“Our victory is the product of a working-class movement, led by socialists, who refused to be cowed and who forced big business to concede, and the courageous Black Lives Matter activists”
Councilmember Kshama Sawant (District 3, Central Seattle), chair of the Council’s Sustainability and Renters Rights Committee, hailed the City Council’s 9-0 vote today to approve the new Amazon tax “Spending Plan” resolution, and issued this statement:
“Today’s vote by Seattle City Council, along with the historic Amazon Tax victory earlier this month, represents the culmination of three years of determined, grassroots, rank-and-file-led organizing. We have forced the City establishment to dedicate at least $18 million per year of the Amazon Tax revenues for publicly-controlled, permanently-affordable housing for Black working-class and poor families in the Central District, and dedicated funds for the Green New Deal and Tiny House Villages.
“Our movement has won because we overcame the opposition of big business and the political establishment, who have fought us every step of the way. Make no mistake about it: the Amazon Tax and today’s funds for Black community housing in the Central District are not the result of political “collaboration” with big business, but rather are the product of a working-class movement, led by Black and Brown people and BLM activists, workers, and socialists.
“Big businesses themselves have admitted they were forced to concede to the Tax Amazon and Black Lives Matter movements. As Steve Hooper of Ethan Stowell Restaurants – a company that viciously opposed the Amazon Tax and the $15/hour minimum wage, said: “Our industry would have been disproportionately hammered by the Sawant/Morales proposal. I was trying to protect our industry, for sure, from the competing proposal that I thought was incredibly harmful.”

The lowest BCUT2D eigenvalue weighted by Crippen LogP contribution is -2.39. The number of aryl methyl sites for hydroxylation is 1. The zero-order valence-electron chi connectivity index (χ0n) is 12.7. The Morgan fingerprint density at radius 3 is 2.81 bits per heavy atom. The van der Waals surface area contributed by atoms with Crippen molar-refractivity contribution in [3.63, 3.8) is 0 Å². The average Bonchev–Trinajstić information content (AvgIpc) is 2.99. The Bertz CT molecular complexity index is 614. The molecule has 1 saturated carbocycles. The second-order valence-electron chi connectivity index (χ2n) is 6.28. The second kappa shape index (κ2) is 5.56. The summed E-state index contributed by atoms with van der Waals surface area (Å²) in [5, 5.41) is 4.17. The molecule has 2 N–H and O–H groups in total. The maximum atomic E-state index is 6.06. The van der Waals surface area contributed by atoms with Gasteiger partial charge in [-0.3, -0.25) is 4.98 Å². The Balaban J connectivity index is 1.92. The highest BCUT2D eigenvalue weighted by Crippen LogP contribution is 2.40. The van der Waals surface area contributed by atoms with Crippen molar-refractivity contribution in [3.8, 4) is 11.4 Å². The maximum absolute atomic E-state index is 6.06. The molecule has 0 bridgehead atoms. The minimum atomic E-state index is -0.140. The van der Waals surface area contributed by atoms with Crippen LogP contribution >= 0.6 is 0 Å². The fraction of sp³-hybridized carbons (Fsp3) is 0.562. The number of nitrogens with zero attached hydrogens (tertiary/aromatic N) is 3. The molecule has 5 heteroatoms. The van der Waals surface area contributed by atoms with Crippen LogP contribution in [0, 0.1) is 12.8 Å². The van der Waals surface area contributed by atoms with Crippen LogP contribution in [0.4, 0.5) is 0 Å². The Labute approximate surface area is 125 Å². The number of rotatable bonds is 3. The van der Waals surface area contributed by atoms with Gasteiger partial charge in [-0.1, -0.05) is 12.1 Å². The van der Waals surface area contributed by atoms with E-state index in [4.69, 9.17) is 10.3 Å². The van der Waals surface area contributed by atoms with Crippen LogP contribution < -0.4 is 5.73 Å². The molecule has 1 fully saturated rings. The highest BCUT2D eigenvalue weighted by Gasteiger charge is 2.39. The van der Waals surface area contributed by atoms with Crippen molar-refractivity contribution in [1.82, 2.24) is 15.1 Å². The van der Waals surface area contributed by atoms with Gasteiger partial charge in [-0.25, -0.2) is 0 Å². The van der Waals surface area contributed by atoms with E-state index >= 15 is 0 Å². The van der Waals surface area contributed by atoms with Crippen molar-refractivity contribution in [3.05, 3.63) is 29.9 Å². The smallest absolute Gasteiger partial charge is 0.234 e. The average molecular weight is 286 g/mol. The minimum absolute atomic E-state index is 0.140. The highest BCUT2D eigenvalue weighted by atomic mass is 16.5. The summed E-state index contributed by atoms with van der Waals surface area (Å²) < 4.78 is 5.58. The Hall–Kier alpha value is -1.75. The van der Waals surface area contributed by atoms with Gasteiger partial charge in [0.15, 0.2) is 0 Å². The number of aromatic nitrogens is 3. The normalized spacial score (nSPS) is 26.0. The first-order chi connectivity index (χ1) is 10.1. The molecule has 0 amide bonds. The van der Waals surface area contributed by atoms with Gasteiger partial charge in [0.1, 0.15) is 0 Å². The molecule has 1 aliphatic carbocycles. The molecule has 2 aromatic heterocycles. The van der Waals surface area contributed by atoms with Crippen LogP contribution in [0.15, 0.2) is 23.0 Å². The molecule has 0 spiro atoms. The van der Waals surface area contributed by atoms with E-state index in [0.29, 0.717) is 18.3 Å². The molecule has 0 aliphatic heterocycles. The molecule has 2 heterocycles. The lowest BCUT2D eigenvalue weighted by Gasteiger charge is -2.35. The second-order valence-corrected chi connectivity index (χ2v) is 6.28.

“These comments remind us that the interests of the super-wealthy and of working people and the poor are diametrically opposed, and it requires a political struggle to win victories for the majority.
Funding for housing – Black Lives Matter
“The Amazon Tax, approved July 6, will bring in at least $214 million/year. Today, the Council approved a “Spending Plan” for that tax, which calls for $133 million/year on affordable housing, including at least $18 million/year to build affordable housing in the Central District for Black working-class, and low-income families to be able to return to the neighborhoods they have been displaced from due to racist gentrification.
“This was a movement victory, with strong leadership starting with the Black clergy who first raised the Central District housing demand, and spurred on by more than 220 faith leaders and activists who signed an open letter to the City Council and two ministers who authored an important op-ed in the South Seattle Emerald detailing the history of the political establishment’s complicity in racist gentrification.
“The Central District used to be more than 70 percent Black; today it is less than 18 percent Black, due to profit-seeking developers and the political establishment’s complicity with gentrification and economic eviction of Black people. The $18 million/year will begin to reverse that trend. Homes built with these funds will be targeted specifically to people who have been economically displaced from the neighborhood, and “community preference” policies will ensure that households that have been economically evicted will have a chance to return. The $18 million/year represents a minimum floor of investment, not a ceiling, because other housing funds in the Amazon tax “spending plan” resolution, the Housing Levy, and other sources also can and should be accessed for affordable housing development in the neighborhood.